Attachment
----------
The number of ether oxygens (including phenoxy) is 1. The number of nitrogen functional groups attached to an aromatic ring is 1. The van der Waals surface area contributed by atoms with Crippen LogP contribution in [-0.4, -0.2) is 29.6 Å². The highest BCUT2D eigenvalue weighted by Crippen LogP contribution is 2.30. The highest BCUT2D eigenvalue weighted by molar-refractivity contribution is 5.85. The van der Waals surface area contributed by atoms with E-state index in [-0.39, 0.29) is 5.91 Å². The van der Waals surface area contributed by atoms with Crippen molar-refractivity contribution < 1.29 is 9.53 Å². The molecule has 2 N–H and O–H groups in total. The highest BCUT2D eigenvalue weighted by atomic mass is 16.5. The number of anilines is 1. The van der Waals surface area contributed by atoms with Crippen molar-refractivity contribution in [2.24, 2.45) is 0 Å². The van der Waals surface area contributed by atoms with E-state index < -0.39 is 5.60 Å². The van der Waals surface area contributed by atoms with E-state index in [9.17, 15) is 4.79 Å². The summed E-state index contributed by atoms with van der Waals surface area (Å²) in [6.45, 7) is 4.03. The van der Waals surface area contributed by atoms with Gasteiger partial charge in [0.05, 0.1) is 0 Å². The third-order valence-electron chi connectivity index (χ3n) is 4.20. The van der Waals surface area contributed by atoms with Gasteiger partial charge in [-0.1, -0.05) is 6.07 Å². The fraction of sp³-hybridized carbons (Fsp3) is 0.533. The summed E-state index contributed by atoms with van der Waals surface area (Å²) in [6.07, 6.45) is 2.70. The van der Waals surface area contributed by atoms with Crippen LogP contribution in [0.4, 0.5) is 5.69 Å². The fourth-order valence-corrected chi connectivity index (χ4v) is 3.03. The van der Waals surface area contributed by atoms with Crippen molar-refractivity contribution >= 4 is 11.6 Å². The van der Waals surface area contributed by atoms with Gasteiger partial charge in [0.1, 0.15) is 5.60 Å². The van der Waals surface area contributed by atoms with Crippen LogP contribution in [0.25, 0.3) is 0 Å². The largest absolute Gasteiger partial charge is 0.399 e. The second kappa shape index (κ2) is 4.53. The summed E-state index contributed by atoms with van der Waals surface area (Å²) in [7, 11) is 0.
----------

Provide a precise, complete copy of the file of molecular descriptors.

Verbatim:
The number of ether oxygens (including phenoxy) is 1. The number of nitrogen functional groups attached to an aromatic ring is 1. The van der Waals surface area contributed by atoms with Crippen LogP contribution in [-0.4, -0.2) is 29.6 Å². The highest BCUT2D eigenvalue weighted by Crippen LogP contribution is 2.30. The highest BCUT2D eigenvalue weighted by molar-refractivity contribution is 5.85. The van der Waals surface area contributed by atoms with E-state index in [-0.39, 0.29) is 5.91 Å². The van der Waals surface area contributed by atoms with Crippen molar-refractivity contribution < 1.29 is 9.53 Å². The molecule has 2 N–H and O–H groups in total. The highest BCUT2D eigenvalue weighted by atomic mass is 16.5. The number of anilines is 1. The van der Waals surface area contributed by atoms with Crippen molar-refractivity contribution in [2.24, 2.45) is 0 Å². The van der Waals surface area contributed by atoms with E-state index < -0.39 is 5.60 Å². The van der Waals surface area contributed by atoms with E-state index in [9.17, 15) is 4.79 Å². The summed E-state index contributed by atoms with van der Waals surface area (Å²) in [6.45, 7) is 4.03. The van der Waals surface area contributed by atoms with Gasteiger partial charge in [0.05, 0.1) is 0 Å². The third-order valence-electron chi connectivity index (χ3n) is 4.20. The van der Waals surface area contributed by atoms with Gasteiger partial charge in [-0.1, -0.05) is 6.07 Å². The fraction of sp³-hybridized carbons (Fsp3) is 0.533. The summed E-state index contributed by atoms with van der Waals surface area (Å²) in [6.07, 6.45) is 2.70. The van der Waals surface area contributed by atoms with Crippen LogP contribution in [0.4, 0.5) is 5.69 Å². The fourth-order valence-corrected chi connectivity index (χ4v) is 3.03. The van der Waals surface area contributed by atoms with Crippen molar-refractivity contribution >= 4 is 11.6 Å². The van der Waals surface area contributed by atoms with Gasteiger partial charge in [0.1, 0.15) is 5.60 Å². The van der Waals surface area contributed by atoms with Crippen LogP contribution in [0.25, 0.3) is 0 Å². The largest absolute Gasteiger partial charge is 0.399 e. The second kappa shape index (κ2) is 4.53. The summed E-state index contributed by atoms with van der Waals surface area (Å²) in [7, 11) is 0.